Animals continue to thrive during the pandemic, with dolphins now returning in large numbers to Hong Kong after the ferry service was shut down. High-speed ferries between Hong Kong and Macau were stopped back in March, and since then, the number of Indo-Pacific humpback dolphins has increased by 30 percent. The lack of water traffic has made the marine environment more suitable and accommodating for dolphins, which are now taking advantage of the situation.
The endangered Indo-Pacific humpback dolphin is also known as the Chinese white dolphin and, colloquially, the pink dolphin due to its rare pink-ish hue.
Dr. Lindsay Porter, a senior research scientist with the University of St. Andrews, told The Guardian, “It was the last week in February, literally the week after the ferries stopped travelling between Hong Kong and Macau. I’ve been studying these dolphins since 1993 and I’ve never seen anything like this dramatic change before, and the only thing that changed is 200 ferries stopped travelling before.”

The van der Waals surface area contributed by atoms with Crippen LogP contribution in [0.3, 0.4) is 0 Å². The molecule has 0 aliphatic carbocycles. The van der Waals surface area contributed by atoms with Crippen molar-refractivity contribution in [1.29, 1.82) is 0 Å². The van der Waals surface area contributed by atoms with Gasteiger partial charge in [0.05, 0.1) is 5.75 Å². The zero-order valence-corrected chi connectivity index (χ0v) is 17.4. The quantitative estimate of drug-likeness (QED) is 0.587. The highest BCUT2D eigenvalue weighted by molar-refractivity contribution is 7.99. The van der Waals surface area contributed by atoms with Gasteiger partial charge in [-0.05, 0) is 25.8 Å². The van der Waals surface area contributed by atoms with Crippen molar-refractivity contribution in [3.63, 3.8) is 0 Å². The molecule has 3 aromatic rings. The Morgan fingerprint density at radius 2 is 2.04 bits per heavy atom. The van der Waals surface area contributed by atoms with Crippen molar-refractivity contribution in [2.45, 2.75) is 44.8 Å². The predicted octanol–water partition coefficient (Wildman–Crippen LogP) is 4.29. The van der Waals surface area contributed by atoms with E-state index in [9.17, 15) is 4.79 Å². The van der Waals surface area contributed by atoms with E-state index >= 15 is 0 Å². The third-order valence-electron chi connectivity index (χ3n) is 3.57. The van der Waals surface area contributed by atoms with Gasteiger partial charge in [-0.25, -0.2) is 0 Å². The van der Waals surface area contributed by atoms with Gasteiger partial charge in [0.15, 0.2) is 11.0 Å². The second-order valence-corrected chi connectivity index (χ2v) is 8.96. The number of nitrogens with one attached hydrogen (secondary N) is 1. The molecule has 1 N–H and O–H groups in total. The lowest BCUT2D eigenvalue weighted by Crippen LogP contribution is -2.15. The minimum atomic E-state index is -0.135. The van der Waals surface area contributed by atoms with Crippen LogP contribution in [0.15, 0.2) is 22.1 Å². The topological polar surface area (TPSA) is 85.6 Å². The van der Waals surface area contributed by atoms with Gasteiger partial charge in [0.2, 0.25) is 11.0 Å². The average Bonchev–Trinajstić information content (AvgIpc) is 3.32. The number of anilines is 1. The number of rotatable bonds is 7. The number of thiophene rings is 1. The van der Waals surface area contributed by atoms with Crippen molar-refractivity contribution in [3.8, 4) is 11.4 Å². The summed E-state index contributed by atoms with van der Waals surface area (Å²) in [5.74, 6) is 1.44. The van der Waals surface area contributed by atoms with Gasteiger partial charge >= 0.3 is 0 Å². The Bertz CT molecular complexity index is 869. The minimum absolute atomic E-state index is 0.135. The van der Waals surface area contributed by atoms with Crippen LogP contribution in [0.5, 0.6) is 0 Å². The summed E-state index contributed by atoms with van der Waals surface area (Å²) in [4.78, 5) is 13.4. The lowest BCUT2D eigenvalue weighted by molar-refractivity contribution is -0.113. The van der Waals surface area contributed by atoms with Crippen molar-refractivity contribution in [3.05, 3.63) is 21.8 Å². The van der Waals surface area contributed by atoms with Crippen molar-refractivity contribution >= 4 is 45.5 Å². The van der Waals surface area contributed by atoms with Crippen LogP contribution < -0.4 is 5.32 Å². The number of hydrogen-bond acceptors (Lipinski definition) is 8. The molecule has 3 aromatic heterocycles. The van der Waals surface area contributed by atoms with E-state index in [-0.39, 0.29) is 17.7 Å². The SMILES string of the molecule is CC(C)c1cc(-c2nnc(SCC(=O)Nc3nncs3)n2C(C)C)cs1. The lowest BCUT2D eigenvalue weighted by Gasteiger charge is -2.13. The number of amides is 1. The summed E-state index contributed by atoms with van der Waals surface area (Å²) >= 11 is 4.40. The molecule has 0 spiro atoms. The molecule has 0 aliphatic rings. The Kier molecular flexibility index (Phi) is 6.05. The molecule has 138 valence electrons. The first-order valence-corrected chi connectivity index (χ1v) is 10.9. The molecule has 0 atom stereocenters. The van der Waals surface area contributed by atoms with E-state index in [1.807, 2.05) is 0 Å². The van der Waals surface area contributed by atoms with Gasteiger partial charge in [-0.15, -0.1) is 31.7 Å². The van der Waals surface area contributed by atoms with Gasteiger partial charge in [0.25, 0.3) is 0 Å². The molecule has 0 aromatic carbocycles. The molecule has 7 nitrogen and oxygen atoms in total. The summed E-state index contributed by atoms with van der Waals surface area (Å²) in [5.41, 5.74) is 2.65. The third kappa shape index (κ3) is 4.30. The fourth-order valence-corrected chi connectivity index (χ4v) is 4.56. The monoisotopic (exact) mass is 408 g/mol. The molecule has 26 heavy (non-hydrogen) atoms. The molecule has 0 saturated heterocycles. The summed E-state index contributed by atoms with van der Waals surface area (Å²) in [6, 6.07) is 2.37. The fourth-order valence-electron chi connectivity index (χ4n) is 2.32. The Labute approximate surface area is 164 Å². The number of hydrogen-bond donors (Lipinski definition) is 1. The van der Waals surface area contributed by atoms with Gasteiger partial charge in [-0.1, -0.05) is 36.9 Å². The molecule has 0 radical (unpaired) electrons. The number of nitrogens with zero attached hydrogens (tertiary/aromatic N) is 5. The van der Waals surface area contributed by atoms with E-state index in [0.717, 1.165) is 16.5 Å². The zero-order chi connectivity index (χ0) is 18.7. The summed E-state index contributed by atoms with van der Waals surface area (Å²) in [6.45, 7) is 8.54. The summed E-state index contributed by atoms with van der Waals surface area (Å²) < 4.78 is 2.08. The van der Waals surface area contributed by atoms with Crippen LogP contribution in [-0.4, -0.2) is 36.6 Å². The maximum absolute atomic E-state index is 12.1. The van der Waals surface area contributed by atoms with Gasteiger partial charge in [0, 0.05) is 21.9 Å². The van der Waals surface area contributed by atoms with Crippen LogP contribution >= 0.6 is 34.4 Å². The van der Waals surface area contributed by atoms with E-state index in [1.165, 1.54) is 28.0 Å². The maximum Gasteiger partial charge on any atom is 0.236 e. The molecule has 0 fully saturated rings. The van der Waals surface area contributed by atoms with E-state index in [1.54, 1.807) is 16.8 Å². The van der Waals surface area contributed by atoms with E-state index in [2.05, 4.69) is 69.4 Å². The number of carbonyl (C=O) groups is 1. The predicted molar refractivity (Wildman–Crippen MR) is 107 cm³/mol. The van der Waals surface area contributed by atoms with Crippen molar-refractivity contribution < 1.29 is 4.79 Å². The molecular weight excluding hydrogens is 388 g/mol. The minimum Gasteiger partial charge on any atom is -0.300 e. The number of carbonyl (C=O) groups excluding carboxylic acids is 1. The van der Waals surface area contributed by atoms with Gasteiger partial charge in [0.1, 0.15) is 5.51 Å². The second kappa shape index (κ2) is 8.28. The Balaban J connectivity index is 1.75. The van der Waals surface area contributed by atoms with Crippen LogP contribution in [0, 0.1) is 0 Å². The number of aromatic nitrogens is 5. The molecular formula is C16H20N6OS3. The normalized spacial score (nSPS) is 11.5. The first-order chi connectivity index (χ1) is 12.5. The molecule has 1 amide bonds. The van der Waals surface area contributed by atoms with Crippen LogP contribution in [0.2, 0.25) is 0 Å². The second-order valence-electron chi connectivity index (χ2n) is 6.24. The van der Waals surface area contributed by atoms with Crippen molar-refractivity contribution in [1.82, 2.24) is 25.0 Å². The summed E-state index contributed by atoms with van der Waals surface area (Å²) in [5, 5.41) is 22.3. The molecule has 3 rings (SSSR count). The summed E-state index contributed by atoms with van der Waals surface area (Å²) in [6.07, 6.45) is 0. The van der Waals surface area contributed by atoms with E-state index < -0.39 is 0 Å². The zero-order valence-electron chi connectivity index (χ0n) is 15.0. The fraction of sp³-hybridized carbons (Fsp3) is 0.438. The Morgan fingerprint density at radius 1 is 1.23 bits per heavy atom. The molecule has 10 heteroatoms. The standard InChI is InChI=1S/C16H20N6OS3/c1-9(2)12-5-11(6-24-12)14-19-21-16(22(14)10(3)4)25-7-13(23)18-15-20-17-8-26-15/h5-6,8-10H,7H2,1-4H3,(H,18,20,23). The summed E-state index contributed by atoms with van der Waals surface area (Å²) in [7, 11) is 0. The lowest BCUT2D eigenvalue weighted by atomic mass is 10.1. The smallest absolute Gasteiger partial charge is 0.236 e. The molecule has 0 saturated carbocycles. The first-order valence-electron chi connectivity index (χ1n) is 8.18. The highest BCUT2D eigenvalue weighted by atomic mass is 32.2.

Porter and her team lived aboard a yacht so they could conduct a study of the dolphin population. The researchers were also able to take advantage of the lack of traffic, dropping microphones from the boat and using drones to monitor the dolphins. They discovered that the dolphins feel more relaxed in the absence of humans.
“From visual observations,” she said, “the dolphins are spending much more time socializing, splashing around on the surface, quite a bit of foreplay, quite a bit of sex … to see them having a good time, that was really great to see.”
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